Alina Polyakova is the David M. Rubenstein fellow for foreign policy at the Brookings Institution and an adjunct professor of European studies at Johns Hopkins University.
Russian President Vladimir Putin has officially met with four U.S. presidents, but on Monday he finally got the summit he always wanted. And he didn’t have to say much. He simply let President Trump do the talking for him on key issues, including Ukraine, Crimea, Syria and election interference. In a matter of minutes, and in front of the entire world, the Kremlin won the narrative and Putin strutted out with the glow of victory.
The Russian leader emerged on equal footing with the United States, as Trump never challenged Putin and blamed the decline in relations on both sides, saying “the United States has been foolish. I think we’ve all been foolish. … We’re all to blame.”
In the lead-up to the summit, Trump seemed to open the door to U.S. recognition of the illegal annexation of Crimea (his national security adviser walked it back, but Trump never confirmed). At the Monday news conference, Putin was the only one to mention Ukraine in his opening remarks, placing the blame on Kiev for not implementing the Minsk cease-fire agreement and asking the United States to put more pressure on Ukraine to do so.
Trump did not dispute the Kremlin line that Ukraine was to blame for the ongoing war in its borders. The Trump administration’s own special envoy for Ukraine, Ambassador Kurt Volker, has been pushing against this Russian narrative for more than a year. Just a few days ago, Volker reaffirmed that the conflict in Ukraine’s east is the direct result of Russian invasion and continued occupation of the Donbas. But it was Putin, not Trump, who brought up Crimea. Putin said Trump’s view on Crimea is well known — that he sees the annexation as illegal — whereas Russia disagrees and sees Crimea as a closed issue. Putin said for Trump what Trump was not able to say for himself.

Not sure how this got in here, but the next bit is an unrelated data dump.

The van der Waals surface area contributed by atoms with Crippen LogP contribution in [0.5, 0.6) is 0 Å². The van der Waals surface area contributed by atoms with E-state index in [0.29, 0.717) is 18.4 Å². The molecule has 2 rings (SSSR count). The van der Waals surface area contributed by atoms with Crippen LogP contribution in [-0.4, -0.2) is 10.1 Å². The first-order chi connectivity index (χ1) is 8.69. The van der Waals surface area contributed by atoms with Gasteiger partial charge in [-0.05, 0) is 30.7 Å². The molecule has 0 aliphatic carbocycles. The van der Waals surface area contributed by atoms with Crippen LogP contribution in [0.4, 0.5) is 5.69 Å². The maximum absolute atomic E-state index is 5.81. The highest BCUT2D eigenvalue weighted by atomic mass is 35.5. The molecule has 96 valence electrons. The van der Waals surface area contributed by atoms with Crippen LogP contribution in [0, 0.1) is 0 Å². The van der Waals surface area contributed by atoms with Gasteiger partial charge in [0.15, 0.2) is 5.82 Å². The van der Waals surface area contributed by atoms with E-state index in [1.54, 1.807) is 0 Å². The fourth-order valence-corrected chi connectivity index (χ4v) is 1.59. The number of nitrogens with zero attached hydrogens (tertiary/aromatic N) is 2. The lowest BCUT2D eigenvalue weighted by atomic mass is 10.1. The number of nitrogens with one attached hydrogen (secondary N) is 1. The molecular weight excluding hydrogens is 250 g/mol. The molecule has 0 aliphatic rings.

On Syria, there was plenty of speculation that Putin was preparing a deal to offer Trump. In the week before the Helsinki meeting, Putin hosted the Israeli prime minister and advisers to the Iranian supreme leader — seemingly in preparation to offer Russian help in moving Iranian-backed militias away from the Israeli border. No such deal seemed to materialize at the summit (though that may still be a possibility down the road). But even here, Trump let Putin speak for all sides.
While Trump offered no details of a potential Syria deal in response to journalists’ questions — if only to remark that Israeli security is important and that they should do “something to help the people of Syria” — Putin took the reins to offer his vision: Russia would seek to work together with the United States, France, Turkey and Iran to ensure better protection for refugees and work toward an end to Syria’s humanitarian crisis. Russia, in other words, is the only country that can bring these disparate states together to work toward a humanitarian solution. This is where Putin had his best moment to bask in how far he’d come, from a mid-level KGB officer to a global statesman, floating above petty politics to solve geopolitical crises. Never mind that Russia likely has little will and even less intent to enforce any such agreement — as the Obama administration also learned when trying to negotiate a Syria deal with Russia. To quote the writer Peter Pomerantsev, “Nothing is true and everything is possible.”
Trump had many opportunities to counter the Russian president but chose not to take them. Instead, the president confirmed the Russian disinformation narrative that the United States is to blame for the nadir in relations. If Trump gained anything at the summit, we don’t know what it is (other than a shiny new soccer ball). Putin, however, got exactly what he wanted.